In an alternative embodiment, referring to FIG. 7D, the diverting fluid is introduced into the wellbore 114 and, from the wellbore 114, the diverting fluid may be introduced into the first flowpath into the formation, as represented by flow arrow G. In the embodiment of FIG. 7D, the pack 108 forms within the fracture 106 at a relatively greater distance from the wellbore 114 (e.g., relative to the embodiment of FIGS. 7B and 7C), for example, greater than a radius of about 10 feet from the wellbore (e.g., “far-field”). Referring to FIG. 7E, in an embodiment where the pack 108 forms within the fracture 106 at a relatively greater distance from the wellbore 114, the treatment fluid may be diverted to a second flowpath into the formation comprising a new fracture or a branched fracture 109 within the same formation zone (e.g., formation zone 4, in the embodiment illustrated in FIG. 7E.

In an embodiment, as noted above, the diverting agent may be configured, for example, via selection of a given size and/or shape, as may be appreciated by one of skill in the art upon viewing this disclosure, for placement at a given position (e.g., distance from the wellbore) within such a flowpath. Not intending to be bound by theory, where it is desired that a diverter pack (e.g., diverter pack 108, as illustrated in FIGS. 7B and 7C) form relatively nearer the wellbore, the diverter may be selected so as to have a relatively larger size; alternatively, where it is desired that a diverter pack (e.g., diverter pack, as illustrated in FIGS. 7D and 7E) for relatively farther from the wellbore (e.g., far-field), the diverter may be selected so as to have a relatively larger size. Again, not intending to be bound by theory, relatively smaller diverter particles may be carried a relatively greater distance into the formation (e.g., into an existing and/or extending fracture). As such, the diverting fluid may be formed such that the plug of diverter will form at a desired location within a given flowpath and, for example, so as to influence the flowpath to fluid the treatment fluid is diverted.

In an embodiment, after an amount of diverting fluid sufficient to effect diversion of the treatment fluid to a second flowpath has been delivered into the first flowpath into the formation, delivery of a servicing fluid (e.g., a fracturing fluid such as the composite treatment fluid, as disclosed herein) may be resumed. The treatment fluid may be introduced into the formation until the operator wishes to divert the treatment fluid to a third flowpath into the formation. As such, the process of introducing a treatment fluid into the formation to create a flowpath (e.g., a fracture) and, thereafter, diverting the treatment fluid to another flowpath into the formation and/or to a different location or depth within a given flowpath may be continued until the formation zones proximate to the zones of the first fracturing stage have been fractured to the extent desired by an operator.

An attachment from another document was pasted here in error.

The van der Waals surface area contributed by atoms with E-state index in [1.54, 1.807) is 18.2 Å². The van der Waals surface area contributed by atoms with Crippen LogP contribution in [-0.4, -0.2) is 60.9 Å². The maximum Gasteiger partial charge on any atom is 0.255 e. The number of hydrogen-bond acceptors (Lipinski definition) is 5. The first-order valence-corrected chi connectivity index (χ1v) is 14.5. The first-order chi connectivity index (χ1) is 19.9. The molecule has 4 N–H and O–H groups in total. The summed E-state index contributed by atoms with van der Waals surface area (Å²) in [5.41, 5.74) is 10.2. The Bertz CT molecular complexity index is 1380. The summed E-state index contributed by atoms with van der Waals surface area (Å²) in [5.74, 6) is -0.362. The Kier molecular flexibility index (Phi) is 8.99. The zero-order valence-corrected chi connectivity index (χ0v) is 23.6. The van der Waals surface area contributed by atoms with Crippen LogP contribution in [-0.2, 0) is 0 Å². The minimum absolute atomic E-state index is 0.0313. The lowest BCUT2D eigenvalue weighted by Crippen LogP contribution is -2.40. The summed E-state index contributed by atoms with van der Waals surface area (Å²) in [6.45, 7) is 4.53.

In an embodiment, for example, an embodiment where the formation is to be treated in multiple stages (e.g., two, three, four, five, six, or more treatment stages, as disclosed herein), when it is desired to begin treatment of a second stage, for example, when treatment of the first treatment stage has been completed, the flowpaths (e.g., the POES of the first treatment stage) may be plugged and/or packed off, for example, so as to plug fluid flow into and/or via the first treatment stage. For example, in an embodiment, one of more of the fluid flowpaths into or via the first treatment stage may be ceased by placement of a plug, such as a packer (e.g., a swellable or mechanical packer, such as a fracturing plug) or a particulate plug, such as a sand plug (e.g., by introduction of a concentrated particulate slurry). As such, the POEs of the second treatment stage may be isolated from the POEs of the second, third, fourth, etc., treatment stage.